In the middle of a storm, a daughter is born to Matt the robber and his wife, Lovis. The little girl is named Ronia, and she grows up fearless, outfacIn the middle of a storm, a daughter is born to Matt the robber and his wife, Lovis. The little girl is named Ronia, and she grows up fearless, outfacing harpies and trolls in Matt’s Forest, swimming in the rivers and climbing trees. She grows up in Matt’s Fort amongst his gang of robbers, always a little lonely, until she meets a red-haired boy of her own age, Birk. Unfortunately he is the son of Matt’s rival, Borka.
This is a wonderful story, beautifully translated by Patricia Crompton. Any lover of Lindgren’s Pippi Longstocking will not be surprised that Ronia is a fearless, charming character, but for me this book is a richer, more satisfying read, depicting family love and conflict, particularly a beautiful depiction of a loving but exasperated wife and mother in Lovis, and the growing friendship between Ronia and Birk despite their families’ disapproval.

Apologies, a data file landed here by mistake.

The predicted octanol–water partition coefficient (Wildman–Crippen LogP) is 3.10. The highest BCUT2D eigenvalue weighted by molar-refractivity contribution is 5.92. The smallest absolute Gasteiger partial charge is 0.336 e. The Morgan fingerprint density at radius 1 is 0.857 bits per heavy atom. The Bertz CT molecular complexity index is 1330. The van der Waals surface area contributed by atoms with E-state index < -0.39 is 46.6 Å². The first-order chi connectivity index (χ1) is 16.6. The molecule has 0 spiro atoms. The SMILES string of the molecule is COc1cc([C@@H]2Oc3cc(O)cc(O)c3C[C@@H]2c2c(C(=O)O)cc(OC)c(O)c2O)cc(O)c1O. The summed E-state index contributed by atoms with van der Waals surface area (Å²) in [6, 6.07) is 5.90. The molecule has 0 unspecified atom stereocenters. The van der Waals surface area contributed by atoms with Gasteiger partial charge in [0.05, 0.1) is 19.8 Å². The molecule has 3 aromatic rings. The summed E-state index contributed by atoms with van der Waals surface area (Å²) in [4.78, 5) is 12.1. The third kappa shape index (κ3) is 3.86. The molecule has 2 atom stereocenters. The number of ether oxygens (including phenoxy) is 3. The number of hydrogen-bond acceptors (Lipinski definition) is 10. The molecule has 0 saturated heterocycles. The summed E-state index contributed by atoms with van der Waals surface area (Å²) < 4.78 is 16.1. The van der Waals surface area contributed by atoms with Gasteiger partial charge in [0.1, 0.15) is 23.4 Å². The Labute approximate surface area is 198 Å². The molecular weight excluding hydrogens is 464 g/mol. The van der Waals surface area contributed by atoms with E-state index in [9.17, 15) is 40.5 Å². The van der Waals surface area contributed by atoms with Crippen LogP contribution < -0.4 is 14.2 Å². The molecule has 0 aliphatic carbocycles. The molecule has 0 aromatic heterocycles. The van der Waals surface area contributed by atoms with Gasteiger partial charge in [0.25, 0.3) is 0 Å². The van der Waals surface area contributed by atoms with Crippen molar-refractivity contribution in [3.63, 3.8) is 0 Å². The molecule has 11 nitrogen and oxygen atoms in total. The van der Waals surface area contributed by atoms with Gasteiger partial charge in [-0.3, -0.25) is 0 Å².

This is a great read for 7-11 year olds, and should, I think, appeal to both boys and girls. It is a little frightening in places; the harpies chasing Ronia in particular are a little unsettling, so parents may prefer to read it to younger or more sensitive readers, but I think most children who like adventurous, slightly scary stories with a bit of the supernatural thrown in should love it....more
A really enjoyable read: think Georgette Heyer crossed with Diana Wynne Jones. A great, fun read for 9+, it has star-crossed lovers, a secret magic ciA really enjoyable read: think Georgette Heyer crossed with Diana Wynne Jones. A great, fun read for 9+, it has star-crossed lovers, a secret magic circle, witchcraft and highwaymen in an imagined Regency England where magic exists, but is socially unacceptable. Kat is a great 12-year-old protagonist, and there is a lovely, believeable sisterly relationship consisting of love along with resentment and exasperation. Highly recommended....more